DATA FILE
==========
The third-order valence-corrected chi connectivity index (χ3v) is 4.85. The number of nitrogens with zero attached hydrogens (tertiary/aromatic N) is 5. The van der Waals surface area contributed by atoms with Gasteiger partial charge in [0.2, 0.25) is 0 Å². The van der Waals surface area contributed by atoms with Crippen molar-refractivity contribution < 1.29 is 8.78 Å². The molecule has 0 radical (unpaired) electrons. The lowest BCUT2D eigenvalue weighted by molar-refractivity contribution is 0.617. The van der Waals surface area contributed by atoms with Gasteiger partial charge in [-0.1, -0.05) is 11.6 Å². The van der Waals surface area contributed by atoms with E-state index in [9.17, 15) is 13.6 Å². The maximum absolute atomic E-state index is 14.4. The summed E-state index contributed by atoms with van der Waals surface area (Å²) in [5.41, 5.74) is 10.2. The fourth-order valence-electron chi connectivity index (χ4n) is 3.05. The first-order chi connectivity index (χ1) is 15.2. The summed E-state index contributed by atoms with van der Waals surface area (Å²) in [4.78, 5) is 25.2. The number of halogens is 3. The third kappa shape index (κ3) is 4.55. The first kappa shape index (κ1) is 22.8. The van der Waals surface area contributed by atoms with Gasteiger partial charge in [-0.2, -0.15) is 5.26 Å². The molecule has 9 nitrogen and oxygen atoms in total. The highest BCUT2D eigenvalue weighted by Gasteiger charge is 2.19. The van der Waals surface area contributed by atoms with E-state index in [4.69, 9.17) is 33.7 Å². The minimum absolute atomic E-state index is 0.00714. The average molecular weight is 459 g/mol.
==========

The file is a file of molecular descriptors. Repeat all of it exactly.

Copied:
The third-order valence-corrected chi connectivity index (χ3v) is 4.85. The number of nitrogens with zero attached hydrogens (tertiary/aromatic N) is 5. The van der Waals surface area contributed by atoms with Gasteiger partial charge in [0.2, 0.25) is 0 Å². The van der Waals surface area contributed by atoms with Crippen molar-refractivity contribution < 1.29 is 8.78 Å². The molecule has 0 radical (unpaired) electrons. The lowest BCUT2D eigenvalue weighted by molar-refractivity contribution is 0.617. The van der Waals surface area contributed by atoms with Gasteiger partial charge in [-0.1, -0.05) is 11.6 Å². The van der Waals surface area contributed by atoms with E-state index in [9.17, 15) is 13.6 Å². The maximum absolute atomic E-state index is 14.4. The summed E-state index contributed by atoms with van der Waals surface area (Å²) in [5.41, 5.74) is 10.2. The fourth-order valence-electron chi connectivity index (χ4n) is 3.05. The first-order chi connectivity index (χ1) is 15.2. The summed E-state index contributed by atoms with van der Waals surface area (Å²) in [4.78, 5) is 25.2. The number of halogens is 3. The third kappa shape index (κ3) is 4.55. The first kappa shape index (κ1) is 22.8. The van der Waals surface area contributed by atoms with Gasteiger partial charge in [-0.2, -0.15) is 5.26 Å². The molecule has 9 nitrogen and oxygen atoms in total. The highest BCUT2D eigenvalue weighted by Gasteiger charge is 2.19. The van der Waals surface area contributed by atoms with E-state index in [4.69, 9.17) is 33.7 Å². The minimum absolute atomic E-state index is 0.00714. The average molecular weight is 459 g/mol.